‘Number one! I want number one!’ Jackie’s hand shoots in the air. She’s quick on the draw, so we sing number one, which is ‘Amazing Grace’, Sunday after Sunday after Sunday.

I spend the first year hiding behind the coffee table. It provides a safe distance from this group of unkempt strangers but also gives me an opportunity to meet each one of them as they line up for cup after cup of coffee, which they take with spoonful after spoonful of sugar.

They arrive hungry and, before long, I am spending the week baking in preparation. The treats are well received, especially the cupcakes decorated as spiders and hedgehogs. I become an expert forager, gathering leftovers and snacks for our little flock.

‘Is there a full moon tonight? Everybody’s restless.’ It’s just one of those days when everything feels out of joint. One of the congregants is particularly agitated and while Sue attempts to speak, he lurches out of his seat. Swaying on his feet, he mumbles an invocation, sweeping his arms towards the four directions of the room. The crowd loses patience and begin to heckle.

Sue breaks into the rumble.

‘No one gets kicked out of my chapel!’

Cowed, the crowd quietens.

Sue then waits until he finishes, gently encourages him back to his seat, and proceeds with the service. I’m in awe. She may look like a tiny Englishwoman, but I see through her disguise. She’s really a Jedi.

I become Sue’s Padawan, her apprentice and shadow. Making coffee. Setting out and stacking chairs. Following her around. Watching everything she does and chatting with her about why she does it that way. Over the course of the next few years I get an indispensable education. How to cultivate safe, welcoming and inclusive space. How to honour the dignity of each individual and how to coax them to share their gifts with each other. I am wrecked for ‘regular’ churchy church.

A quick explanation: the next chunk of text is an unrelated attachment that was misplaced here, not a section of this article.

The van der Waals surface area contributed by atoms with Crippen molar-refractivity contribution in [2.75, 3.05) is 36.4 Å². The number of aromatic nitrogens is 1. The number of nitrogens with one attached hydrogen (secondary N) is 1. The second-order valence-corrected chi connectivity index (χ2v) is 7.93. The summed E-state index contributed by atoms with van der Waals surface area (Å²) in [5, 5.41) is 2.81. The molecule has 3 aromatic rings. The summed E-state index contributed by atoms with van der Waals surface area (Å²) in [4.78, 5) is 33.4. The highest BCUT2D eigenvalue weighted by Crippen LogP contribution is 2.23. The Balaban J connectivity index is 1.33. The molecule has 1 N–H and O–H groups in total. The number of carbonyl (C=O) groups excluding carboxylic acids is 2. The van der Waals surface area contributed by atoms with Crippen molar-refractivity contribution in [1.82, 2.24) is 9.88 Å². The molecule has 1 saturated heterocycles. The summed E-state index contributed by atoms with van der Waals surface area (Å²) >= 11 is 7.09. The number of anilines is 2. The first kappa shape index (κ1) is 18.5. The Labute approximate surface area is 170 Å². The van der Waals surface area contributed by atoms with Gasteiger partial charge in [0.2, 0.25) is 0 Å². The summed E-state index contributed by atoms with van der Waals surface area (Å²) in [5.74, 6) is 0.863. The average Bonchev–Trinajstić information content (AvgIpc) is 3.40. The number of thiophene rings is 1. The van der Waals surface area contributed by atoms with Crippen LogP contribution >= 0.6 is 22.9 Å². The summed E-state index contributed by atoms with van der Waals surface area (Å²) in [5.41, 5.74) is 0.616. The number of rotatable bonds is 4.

I am dropped off in a neighbourhood that seems to be very much on the wrong side of the tracks. The front door opens to a hall where a bunch of scruffy men are sitting at tables, clutching coffee cups. ‘Here is where we have the soup kitchen and food bank,’ my host is showing me around. ‘Over there we have laundry machines so people can do their wash for free. And we’ve got a clothing bank as well, mainly for the men. Socks are always in demand.’

At the entrance of the prayer room there is an ancient and wispy woman swaying back and forth to the music. She has the gentle and vacant look of someone with dementia. Inside, a few African American children are playing tag amongst the seats and someone is passed out on a pew in the back. On the platform one of the singers is nursing her baby as she sings into the microphone. The singing is interspersed with rap and spoken word.

With a sigh of relief, I settle into a chair. Best pick a wooden chair, don’t know what crawly creatures might be living in the padded ones. My heart feels at home.


Even the Sparrow: A Pilgrim’s Guide to Prayer, Trust and Following Jesus by Jill Weber is published by Muddy Pearl, priced £12.99